Burma

Parliament Puts Controversial Defense Bill on Hold

By The Irrawaddy 7 January 2016

RANGOON — A National Defense and Security Council (NDSC) bill criticized for its potential to increase the power of the military over civilian lawmakers will not be considered during in the current session of Parliament.

Khin Aung Myint, a member of the NDSC as well as Speaker of the Upper House, told reporters outside Parliament on Monday that there is not enough time to discuss the bill this term, set to expire on Jan. 31.

“Whether or not the MPs of the newly elected Parliament discuss it is up to them,” he said.

The NDSC bill, a draft of which was obtained by The Irrawaddy, has stirred heated debate since it was distributed to Upper House lawmakers in Naypyidaw in late December.

Aside from the right to cast a deciding vote in the event of a deadlock, the president is stripped of other voting abilities on council matters by Article 14 of the bill. The article also stipulates that the council must reach a consensus on decisions or accept a majority vote if this is not possible.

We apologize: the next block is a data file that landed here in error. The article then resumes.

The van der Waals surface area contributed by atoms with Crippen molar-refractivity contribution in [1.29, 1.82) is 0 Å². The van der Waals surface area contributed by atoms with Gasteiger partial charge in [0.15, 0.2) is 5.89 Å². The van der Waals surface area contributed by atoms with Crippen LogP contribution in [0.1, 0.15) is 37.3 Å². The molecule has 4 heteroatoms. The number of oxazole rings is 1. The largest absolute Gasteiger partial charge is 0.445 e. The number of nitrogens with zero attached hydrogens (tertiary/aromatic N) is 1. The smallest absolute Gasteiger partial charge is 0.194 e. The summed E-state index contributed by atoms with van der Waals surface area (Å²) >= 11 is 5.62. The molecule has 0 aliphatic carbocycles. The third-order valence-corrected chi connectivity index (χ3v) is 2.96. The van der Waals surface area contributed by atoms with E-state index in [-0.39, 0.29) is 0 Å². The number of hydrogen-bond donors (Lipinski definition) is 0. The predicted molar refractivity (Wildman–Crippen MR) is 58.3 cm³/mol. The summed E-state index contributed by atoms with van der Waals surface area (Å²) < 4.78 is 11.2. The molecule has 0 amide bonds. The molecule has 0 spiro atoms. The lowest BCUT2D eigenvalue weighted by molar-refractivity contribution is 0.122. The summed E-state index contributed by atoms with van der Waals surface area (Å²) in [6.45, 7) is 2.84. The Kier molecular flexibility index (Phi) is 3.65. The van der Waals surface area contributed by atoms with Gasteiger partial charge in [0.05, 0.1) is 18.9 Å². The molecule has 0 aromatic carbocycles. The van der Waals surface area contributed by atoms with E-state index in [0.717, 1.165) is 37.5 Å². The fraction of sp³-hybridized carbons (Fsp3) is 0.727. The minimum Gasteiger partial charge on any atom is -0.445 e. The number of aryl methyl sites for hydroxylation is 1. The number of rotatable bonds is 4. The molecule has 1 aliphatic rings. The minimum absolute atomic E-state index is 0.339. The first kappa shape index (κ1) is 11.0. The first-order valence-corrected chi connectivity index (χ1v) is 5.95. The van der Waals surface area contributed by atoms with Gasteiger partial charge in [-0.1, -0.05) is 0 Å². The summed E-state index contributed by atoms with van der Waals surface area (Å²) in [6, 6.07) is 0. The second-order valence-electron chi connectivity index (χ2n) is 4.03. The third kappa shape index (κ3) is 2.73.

Burma’s 2008 Constitution, drafted by the military, gives an 11-member council the power to make policy on certain military and security issues. Moreover, the NDSC can implement conscription policies, approve amnesties at the president’s request and call on the president to declare a nationwide state of emergency.

If this happens, the government’s normal executive, judicial and legislative functions are suspended and transferred to the commander-in-chief. Elections can also be put off for a period of up to 12 months.

The military has six members on the council, already giving it a majority. Other members include the president, two vice presidents, both Union Parliament speakers, the commander-in-chief and deputy commander of the Burma Armed Forces, the Minister of Foreign Affairs and the military-appointed ministers of Home Affairs, Border Affairs and Defense.

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